Muthén, L. K., & Muthén, B. O. (1998–2010). Mplus user’s guide: Sixth edition. Los Angeles, CA: Muthén and Muthén.
Orth, U., Robins, R. W., & Meier, L. L. (2009). Disentangling the effects of low self-esteem and stressful events on depression: findings from three longitudinal studies. Journal of Personality and Social Psychoogy, 97(2), 307. CrossRef
Radloff, L. S. (1977). The CES-D Scale: A self-report depression scale for research in the general population. Applied Psychological Measurement, 1(3), 385-401. doi: 10.1177/014662167700100306.
Reef, J., Diamantopoulou, S., Meurs, I., Verhulst, F., & Ende, J. (2011). Developmental trajectories of child to adolescent externalizing behavior and adult DSM-IV disorder: Results of a 24-year longitudinal study. Social Psychiatry and Psychiatric Epidemiology, 46(12), 1233–1241. doi: 10.1007/s00127-010-0297-9. CrossRefPubMedCentralPubMed
Reinke, W. M., Eddy, J. M., Dishion, T. J., & Reid, J. B. (2012). Joint trajectories of symptoms of disruptive behavior problems and depressive symptoms during early adolescence and adjustment problems during emerging adulthood. Journal of Abnormal Child Psychology, 40(7), 1123–1136. doi: 10.1007/s10802-012-9630-y. CrossRefPubMedCentralPubMed
Resnick, M. D., Bearman, P. S., Blum, R. W., Bauman, K. E., Harris, K. M., Jones, J., & Udry, J. R. (1997). Protecting adolescents from harm: Findings from the National Longitudinal Study on Adolescent Health. JAMA: The Journal of the American Medical Association. doi: 10.1001/jama.1997.03550100049038.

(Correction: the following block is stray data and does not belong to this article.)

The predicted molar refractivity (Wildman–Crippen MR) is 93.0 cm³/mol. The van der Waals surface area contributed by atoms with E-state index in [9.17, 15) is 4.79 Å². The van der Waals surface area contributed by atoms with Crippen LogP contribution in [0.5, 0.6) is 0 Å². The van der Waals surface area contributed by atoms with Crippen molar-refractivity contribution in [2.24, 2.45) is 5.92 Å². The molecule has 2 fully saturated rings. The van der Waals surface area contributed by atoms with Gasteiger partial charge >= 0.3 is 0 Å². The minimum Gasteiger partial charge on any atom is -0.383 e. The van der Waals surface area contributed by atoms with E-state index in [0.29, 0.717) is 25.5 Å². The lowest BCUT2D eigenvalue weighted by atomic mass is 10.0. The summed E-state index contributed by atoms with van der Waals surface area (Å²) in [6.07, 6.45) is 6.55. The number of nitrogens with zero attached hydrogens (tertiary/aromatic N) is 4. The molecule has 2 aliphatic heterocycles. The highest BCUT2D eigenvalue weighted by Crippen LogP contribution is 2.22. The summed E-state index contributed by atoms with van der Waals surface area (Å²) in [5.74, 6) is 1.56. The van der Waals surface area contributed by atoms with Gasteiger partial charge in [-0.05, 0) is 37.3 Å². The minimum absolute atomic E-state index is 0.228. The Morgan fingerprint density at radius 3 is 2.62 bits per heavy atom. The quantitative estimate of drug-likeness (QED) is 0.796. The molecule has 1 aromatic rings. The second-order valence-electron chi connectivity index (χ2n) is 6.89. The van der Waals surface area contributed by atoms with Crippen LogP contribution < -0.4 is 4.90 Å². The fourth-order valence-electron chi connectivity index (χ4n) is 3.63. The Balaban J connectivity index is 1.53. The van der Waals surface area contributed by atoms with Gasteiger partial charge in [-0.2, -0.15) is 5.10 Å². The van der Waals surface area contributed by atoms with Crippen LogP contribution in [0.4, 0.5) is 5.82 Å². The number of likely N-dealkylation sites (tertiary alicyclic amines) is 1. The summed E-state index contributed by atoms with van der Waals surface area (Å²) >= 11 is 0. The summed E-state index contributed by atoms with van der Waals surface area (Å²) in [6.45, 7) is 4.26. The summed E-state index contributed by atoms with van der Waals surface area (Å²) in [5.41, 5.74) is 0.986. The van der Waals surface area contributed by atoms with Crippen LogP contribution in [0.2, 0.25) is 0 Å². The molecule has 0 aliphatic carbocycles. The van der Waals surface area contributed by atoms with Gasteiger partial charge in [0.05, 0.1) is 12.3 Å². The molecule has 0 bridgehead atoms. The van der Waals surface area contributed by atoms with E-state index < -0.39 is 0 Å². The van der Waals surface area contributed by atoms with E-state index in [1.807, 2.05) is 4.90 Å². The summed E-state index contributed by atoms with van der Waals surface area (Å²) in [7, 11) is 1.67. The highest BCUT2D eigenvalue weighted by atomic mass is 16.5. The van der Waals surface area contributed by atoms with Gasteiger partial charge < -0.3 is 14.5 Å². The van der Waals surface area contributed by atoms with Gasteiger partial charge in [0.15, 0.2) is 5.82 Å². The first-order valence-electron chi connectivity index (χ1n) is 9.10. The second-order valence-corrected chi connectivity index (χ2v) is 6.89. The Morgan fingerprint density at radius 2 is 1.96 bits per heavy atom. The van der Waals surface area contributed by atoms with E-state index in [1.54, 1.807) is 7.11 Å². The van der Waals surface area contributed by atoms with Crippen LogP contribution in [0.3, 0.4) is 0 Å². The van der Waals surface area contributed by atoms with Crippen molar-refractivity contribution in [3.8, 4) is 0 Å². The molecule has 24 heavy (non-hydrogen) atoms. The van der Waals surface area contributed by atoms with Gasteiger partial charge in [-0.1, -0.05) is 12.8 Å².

Skoog, T., & Stattin, H. (2014). Why and under what contextual conditions do early-maturing girls develop problem behaviors? Child Development Perspectives, 8(3), 158–162. doi: 10.1111/cdep.12076.
van den Berg, S., Setiawan, A., Bartels, M., Polderman, T., van der Vaart, A. W., & Boomsma, D. I. (2006). Individual differences in puberty onset in girls: Bayesian estimation of heritabilities and genetic correlations. Behavior Genetics, 36(2), 261–270. doi: 10.1007/s10519-005-9022-y. CrossRefPubMed
Woolfenden, S. R., Williams, K., & Peat, J. K. (2002). Family and parenting interventions for conduct disorder and delinquency: A meta-analysis of randomised controlled trials. Archives of Disease in Childhood, 86(4), 251-256. doi: 10.1136/adc.86.4.251.
Zimmer-Gembeck, M. J., & Helfand, M. (2008). Ten years of longitudinal research on US adolescent sexual behavior: Developmental correlates of sexual intercourse, and the importance of age, gender and ethnic background. Developmental Review, 28(2), 153–224. CrossRef
- Clarifying the Associations between Age at Menarche and Adolescent Emotional and Behavioral Problems
Erikka B. Vaughan
Carol A. Van Hulle
William H. Beasley
Joseph L. Rodgers
Brian M. D’Onofrio
- Springer US